Construction of the multi-billion-shilling Mwache Dam in Kwale County has been postponed countless times, causing anxiety among residents.
The Sh25 billion multipurpose dam has been delayed by land disputes and compensation concerns for five years now.
Although the contractor, Sino Hydro Corporation and Engineering of China, signed the deal in 2018, construction is yet to start. This year alone, the project has been postponed at least twice.
As the contractor plans to break ground in January or February next year, locals have heightened lobbying for 70 per cent of jobs, pointing to continued friction even in the new year.
Some residents blame politics for the delay of the dam as negotiations for compensation have dragged on for years.
The project is expected to supply water to Kwale, Mombasa and parts of Kilifi. Kilifi and Kwale counties are some of the regions hardest hit by drought and famine.
The proposed dam is located 22km west of Mombasa city which faces an acute shortage of clean water. The port city has a supply of 42,000 cubic metres per day against a demand of more than 200,000 cubic metres.
When complete, it will cover 2,600 hectares under irrigation in Kwale County, according to Coast Development Authority (CDA) Managing Director Mohamed Keinan.
Dr Keinan said CDA was currently rehabilitating the Mwache Dam catchment area ahead of construction.
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Last year, the government set November 1 as the start date of the project but it was pushed to February 15 this year and then a month before the elections.
In January, the then Water Principal Secretary Joseph Njoroge announced that government would launch the construction on February 15 as 75 per cent of persons affected had been compensated. This failed.
Project technical engineer Simon Mwangi blamed the delay on land acquisition issues.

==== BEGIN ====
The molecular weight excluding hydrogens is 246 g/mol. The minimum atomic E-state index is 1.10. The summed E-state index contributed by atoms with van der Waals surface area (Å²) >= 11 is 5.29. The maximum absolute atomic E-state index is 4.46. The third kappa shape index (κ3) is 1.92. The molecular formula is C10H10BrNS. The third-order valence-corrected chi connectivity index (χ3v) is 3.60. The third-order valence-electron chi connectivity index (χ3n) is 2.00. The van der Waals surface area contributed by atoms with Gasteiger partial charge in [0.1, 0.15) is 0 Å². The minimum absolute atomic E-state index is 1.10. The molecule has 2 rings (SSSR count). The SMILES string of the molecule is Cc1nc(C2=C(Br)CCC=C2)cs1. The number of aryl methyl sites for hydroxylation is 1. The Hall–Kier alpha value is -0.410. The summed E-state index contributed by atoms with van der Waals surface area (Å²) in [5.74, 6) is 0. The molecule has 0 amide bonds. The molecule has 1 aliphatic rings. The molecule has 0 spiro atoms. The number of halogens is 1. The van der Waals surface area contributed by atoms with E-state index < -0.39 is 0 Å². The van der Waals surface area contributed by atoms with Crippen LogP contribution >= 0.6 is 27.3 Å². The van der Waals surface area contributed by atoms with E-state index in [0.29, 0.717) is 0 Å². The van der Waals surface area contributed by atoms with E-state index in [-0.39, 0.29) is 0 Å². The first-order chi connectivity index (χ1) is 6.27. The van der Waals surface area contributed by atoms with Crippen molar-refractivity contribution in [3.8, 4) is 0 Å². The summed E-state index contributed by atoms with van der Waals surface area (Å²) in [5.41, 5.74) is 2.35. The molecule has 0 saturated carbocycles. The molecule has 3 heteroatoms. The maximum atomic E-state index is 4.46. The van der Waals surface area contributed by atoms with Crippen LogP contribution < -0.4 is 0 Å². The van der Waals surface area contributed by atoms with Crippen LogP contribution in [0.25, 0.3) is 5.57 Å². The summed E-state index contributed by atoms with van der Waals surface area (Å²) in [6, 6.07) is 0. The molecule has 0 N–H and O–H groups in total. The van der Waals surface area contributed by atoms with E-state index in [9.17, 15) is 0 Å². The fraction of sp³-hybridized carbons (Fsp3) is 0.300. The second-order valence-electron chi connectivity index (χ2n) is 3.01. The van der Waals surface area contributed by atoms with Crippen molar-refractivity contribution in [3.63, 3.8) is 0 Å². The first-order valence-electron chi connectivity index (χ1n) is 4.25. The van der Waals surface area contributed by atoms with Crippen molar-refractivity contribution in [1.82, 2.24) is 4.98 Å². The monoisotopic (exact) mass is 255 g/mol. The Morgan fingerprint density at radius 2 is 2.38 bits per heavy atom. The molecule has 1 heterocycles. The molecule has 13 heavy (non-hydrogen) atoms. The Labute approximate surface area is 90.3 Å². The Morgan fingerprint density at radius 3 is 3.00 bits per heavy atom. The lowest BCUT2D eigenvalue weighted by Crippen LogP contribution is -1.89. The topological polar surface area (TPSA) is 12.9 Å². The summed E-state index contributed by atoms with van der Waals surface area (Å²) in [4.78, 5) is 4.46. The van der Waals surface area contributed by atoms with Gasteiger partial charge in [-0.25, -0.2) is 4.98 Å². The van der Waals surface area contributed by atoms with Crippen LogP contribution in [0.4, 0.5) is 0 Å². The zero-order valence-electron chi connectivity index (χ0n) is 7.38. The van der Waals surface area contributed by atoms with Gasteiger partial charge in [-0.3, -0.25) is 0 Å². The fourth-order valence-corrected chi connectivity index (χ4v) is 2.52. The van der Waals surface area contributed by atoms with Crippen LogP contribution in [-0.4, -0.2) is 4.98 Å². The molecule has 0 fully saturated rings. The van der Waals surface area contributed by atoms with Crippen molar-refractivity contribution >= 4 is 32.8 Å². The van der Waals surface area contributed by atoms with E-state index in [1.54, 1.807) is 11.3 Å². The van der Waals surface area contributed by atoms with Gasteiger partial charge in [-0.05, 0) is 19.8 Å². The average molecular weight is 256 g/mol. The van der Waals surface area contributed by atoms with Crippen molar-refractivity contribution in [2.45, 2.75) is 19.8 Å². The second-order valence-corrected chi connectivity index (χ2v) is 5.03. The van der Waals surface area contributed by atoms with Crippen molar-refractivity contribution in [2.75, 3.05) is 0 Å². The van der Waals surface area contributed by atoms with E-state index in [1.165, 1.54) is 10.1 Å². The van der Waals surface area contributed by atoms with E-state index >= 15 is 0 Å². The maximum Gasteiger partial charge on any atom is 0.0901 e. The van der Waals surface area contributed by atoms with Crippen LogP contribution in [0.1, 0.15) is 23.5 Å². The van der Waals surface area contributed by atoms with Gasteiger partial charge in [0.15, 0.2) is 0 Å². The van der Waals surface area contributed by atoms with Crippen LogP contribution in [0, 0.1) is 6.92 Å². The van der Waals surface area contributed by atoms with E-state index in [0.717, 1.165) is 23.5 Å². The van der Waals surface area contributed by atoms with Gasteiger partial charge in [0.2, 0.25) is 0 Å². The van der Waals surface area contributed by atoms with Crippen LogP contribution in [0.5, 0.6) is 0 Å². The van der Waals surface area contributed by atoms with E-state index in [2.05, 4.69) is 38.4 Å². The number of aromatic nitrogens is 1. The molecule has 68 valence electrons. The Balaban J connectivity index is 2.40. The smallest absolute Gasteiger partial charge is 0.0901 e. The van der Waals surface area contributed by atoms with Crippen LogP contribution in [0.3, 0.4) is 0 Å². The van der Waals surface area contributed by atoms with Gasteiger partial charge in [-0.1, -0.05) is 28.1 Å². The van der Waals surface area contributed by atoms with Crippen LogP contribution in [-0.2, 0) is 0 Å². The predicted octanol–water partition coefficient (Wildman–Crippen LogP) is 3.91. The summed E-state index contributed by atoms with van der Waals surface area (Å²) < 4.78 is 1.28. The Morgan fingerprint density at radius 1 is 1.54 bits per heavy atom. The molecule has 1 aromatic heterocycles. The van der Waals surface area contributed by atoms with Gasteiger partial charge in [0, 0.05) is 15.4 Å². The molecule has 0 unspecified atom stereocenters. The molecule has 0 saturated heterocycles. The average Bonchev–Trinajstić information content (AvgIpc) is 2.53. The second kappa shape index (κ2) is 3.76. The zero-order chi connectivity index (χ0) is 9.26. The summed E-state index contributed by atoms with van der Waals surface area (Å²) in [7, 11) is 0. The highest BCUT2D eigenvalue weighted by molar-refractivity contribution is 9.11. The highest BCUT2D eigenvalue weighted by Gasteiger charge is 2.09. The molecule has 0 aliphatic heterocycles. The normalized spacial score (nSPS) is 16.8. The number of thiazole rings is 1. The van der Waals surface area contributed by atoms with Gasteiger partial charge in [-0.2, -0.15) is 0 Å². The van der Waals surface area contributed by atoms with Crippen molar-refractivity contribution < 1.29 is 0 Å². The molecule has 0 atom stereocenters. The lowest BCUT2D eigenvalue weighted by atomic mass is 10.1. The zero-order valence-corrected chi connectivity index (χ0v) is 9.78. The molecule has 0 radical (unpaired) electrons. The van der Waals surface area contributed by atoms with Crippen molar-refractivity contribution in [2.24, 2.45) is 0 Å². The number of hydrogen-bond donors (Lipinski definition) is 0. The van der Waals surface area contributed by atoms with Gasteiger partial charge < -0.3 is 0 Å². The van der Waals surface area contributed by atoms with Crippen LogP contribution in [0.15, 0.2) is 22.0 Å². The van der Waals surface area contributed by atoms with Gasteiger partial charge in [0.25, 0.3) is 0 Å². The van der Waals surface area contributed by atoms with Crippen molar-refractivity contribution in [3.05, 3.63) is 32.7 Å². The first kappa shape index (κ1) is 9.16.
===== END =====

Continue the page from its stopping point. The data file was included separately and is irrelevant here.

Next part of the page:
In 2015, the government secured $176 million (about Sh21 billion) from the World Bank as part of the Paris flagship project to build resilient water systems in global cities, but this marked the start of a long wait for construction to begin.
The project was mooted in 1995 by CDA at the Mwache River gorge in Fulugani village in Kasemeni ward to address the water crisis in Kwale and Mombasa counties.
However, after a successful feasibility study, the plan stalled for years because of lack of funding.
Mwache Dam is expected to supply 186,000 cubic metres of water daily.
As the contractor moved to the site and began recruiting workers this month (December), residents have been pushing for jobs and speedy compensation.
Chairman of Mwache Dam Union Jackson Mwamvula said they are concerned that many residents have not been compensated. Mr Mwamvula said employment of 70 per cent of locals had also not been assured.
“We have two major concerns we want urgently addressed even as the government and the contractor push for the project to start. We want all persons affected by the project to be compensated first. We also want the government and contractor to ensure 70 per cent of workers in the project are locals, particularly from Kasemeni and Mwavumbo wards,” he said.
Mwamvula, who has organised several meetings in the area, also said the Sh350,000 compensation per acre was low since land prices in the locality are high.
The lobby wants rates to be raised to between Sh500,000 and Sh600,000 to enable them to acquire land elsewhere.
The entire project will affect an estimated 12,000 residents and 3,200 households in 20 villages. Phase one will affect 4,000 residents.
The government has set aside Sh4 billion for compensation. Some 49 shrines and 36 graves have been relocated.
Fulugani Primary School, Nunguni Early childhood Development Education centre (ECDE), Mwache bridge, pipelines and roads will also be relocated.
A resident, Edward Nzaphila, said compensation for land has been done for Phase One and Two at the rate of Sh350,000 per acre.
He said they have heightened lobbying for the employment of 70 per cent of locals, including security guards.
“From the beginning when we agreed to relocate, we demanded that 70 per cent of jobs be given to residents. We still insist on that and we see some light at the end of the tunnel although there is some resistance. We are giving this a bit of time as we lobby,” Mr Nzaphila said.
Another resident, Douglas Dzombo, said locals were not happy with the compensation rate and the recruitment exercise and want a better deal.
Kasemeni assistant county commissioner Peter ole Masaa noted that his office was coordinating the recruitment of locals with the contractor and that the exercise began the first week of December.
“My office is shortlisting youths for interviews by the contractor in collaboration with the human resource officer. The first 20 youths have been recruited and the exercise is ongoing,” he said.
He said more than 98 per cent of the residents have been fully compensated in the first phase while officers from the National Land Commission are on the ground carrying out valuation for the second and third phases.
Sino Hydro’s public affairs manager Wu Chao has been holding meetings with residents.